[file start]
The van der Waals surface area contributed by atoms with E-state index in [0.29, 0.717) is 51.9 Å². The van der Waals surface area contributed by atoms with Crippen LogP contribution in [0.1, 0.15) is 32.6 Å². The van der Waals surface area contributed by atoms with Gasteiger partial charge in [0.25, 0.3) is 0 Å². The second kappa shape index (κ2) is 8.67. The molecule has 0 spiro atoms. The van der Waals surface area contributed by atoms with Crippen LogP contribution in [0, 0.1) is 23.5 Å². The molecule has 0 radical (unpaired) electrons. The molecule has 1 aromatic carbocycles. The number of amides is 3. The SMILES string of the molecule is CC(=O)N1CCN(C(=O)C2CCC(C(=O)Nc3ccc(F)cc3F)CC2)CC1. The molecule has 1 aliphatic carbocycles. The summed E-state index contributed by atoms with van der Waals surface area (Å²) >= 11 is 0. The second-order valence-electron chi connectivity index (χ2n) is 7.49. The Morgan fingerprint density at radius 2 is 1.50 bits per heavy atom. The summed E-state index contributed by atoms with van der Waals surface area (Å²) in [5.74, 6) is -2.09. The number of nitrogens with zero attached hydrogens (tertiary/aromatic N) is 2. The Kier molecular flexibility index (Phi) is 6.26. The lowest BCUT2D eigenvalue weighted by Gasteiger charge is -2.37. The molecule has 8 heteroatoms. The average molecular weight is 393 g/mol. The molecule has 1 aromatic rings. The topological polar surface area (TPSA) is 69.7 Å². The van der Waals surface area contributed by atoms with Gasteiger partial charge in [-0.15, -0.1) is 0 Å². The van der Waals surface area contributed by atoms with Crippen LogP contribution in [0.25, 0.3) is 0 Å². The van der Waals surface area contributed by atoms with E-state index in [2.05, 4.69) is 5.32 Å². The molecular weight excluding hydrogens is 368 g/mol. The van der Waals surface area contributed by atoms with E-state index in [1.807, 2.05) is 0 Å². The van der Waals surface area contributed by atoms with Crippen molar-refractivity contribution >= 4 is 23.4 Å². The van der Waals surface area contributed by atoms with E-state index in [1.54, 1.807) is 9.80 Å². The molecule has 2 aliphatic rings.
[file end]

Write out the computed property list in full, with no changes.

The van der Waals surface area contributed by atoms with E-state index in [0.29, 0.717) is 51.9 Å². The van der Waals surface area contributed by atoms with Crippen LogP contribution in [0.1, 0.15) is 32.6 Å². The van der Waals surface area contributed by atoms with Gasteiger partial charge in [0.25, 0.3) is 0 Å². The second kappa shape index (κ2) is 8.67. The molecule has 0 spiro atoms. The van der Waals surface area contributed by atoms with Crippen LogP contribution in [0, 0.1) is 23.5 Å². The molecule has 0 radical (unpaired) electrons. The molecule has 1 aromatic carbocycles. The number of amides is 3. The SMILES string of the molecule is CC(=O)N1CCN(C(=O)C2CCC(C(=O)Nc3ccc(F)cc3F)CC2)CC1. The molecule has 1 aliphatic carbocycles. The summed E-state index contributed by atoms with van der Waals surface area (Å²) >= 11 is 0. The second-order valence-electron chi connectivity index (χ2n) is 7.49. The Morgan fingerprint density at radius 2 is 1.50 bits per heavy atom. The summed E-state index contributed by atoms with van der Waals surface area (Å²) in [5.74, 6) is -2.09. The number of nitrogens with zero attached hydrogens (tertiary/aromatic N) is 2. The Kier molecular flexibility index (Phi) is 6.26. The lowest BCUT2D eigenvalue weighted by Gasteiger charge is -2.37. The molecule has 8 heteroatoms. The average molecular weight is 393 g/mol. The molecule has 1 aromatic rings. The topological polar surface area (TPSA) is 69.7 Å². The van der Waals surface area contributed by atoms with Gasteiger partial charge in [-0.15, -0.1) is 0 Å². The van der Waals surface area contributed by atoms with Crippen LogP contribution in [0.25, 0.3) is 0 Å². The van der Waals surface area contributed by atoms with E-state index in [2.05, 4.69) is 5.32 Å². The molecular weight excluding hydrogens is 368 g/mol. The van der Waals surface area contributed by atoms with E-state index in [1.807, 2.05) is 0 Å². The van der Waals surface area contributed by atoms with Crippen molar-refractivity contribution >= 4 is 23.4 Å². The van der Waals surface area contributed by atoms with E-state index in [1.54, 1.807) is 9.80 Å². The molecule has 2 aliphatic rings.